Duarte, along with seven other designers at Google, was speaking to about a dozen reporters about what’s next for Material Design, Google’s system for creating software design. Maybe it’s the (lapsed) Lutheran in me, but calling the original Material Design a “gospel” struck a chord. It was religiously adhered to by the Android faithful ever since it launched. Apps that followed Material Design were holy; apps that didn’t were anathema. I can’t count the number of times I saw an app get dismissed by the Android community because it wasn’t updated for Material Design.
And to extend the metaphor (yes, please grant me an indulgence on this), it was also a very restrictive doctrine. The tools it offered helped make many Android apps feel consistent, but it also stripped away too much differentiation between them. They all ended up feeling the same. More importantly, many app makers didn’t want to give up their brand to Material Design. It made too many apps look and feel identical.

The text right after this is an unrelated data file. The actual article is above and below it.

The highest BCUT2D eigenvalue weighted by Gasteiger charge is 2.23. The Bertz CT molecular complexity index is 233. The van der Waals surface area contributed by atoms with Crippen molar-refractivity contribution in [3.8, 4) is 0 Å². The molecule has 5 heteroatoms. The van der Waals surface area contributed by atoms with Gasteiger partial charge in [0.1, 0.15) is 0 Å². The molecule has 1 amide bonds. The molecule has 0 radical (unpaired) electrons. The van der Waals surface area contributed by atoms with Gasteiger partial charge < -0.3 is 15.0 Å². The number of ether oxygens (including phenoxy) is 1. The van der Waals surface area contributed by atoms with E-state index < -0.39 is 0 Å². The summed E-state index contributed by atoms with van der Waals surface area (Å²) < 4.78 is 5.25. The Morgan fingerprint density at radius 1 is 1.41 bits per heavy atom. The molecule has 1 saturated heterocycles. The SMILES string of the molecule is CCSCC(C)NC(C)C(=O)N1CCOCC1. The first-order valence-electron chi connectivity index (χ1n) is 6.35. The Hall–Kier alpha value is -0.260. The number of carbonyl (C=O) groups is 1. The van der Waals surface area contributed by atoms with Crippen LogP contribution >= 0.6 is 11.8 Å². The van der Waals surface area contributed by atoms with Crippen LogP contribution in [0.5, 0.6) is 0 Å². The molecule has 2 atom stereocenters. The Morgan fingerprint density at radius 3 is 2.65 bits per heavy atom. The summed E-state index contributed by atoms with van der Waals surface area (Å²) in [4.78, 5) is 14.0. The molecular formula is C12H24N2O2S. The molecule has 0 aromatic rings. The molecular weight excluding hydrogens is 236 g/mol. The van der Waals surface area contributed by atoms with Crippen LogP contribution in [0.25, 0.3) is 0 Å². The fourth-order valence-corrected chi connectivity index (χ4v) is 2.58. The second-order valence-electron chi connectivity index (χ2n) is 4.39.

Simply put, people were being too dogmatic about how Material Design apps should look.
I have a long posting history at OSNews talking about how I value consistency in GUI design, because the more consistent my UI, the less I have to think about using said UI. To me, the strictness of Material Design is a feature, not a bug – and seeing its designers consider it the other way around has me shaking my head. I don’t give a rat’s butt about “brands” and “differentiation” – I just want to use my damn software with as little effort as possible.
Less auteur app design, more standard controls and views.
I’ve been using an iPhone X since it came out, and the utter lack of consistency between iOS applications remains a stumbling block to me to this day. It’d be a shame if Material Design went down the same dark path.
Fuck your brand, give me something simple and tidy that does the job.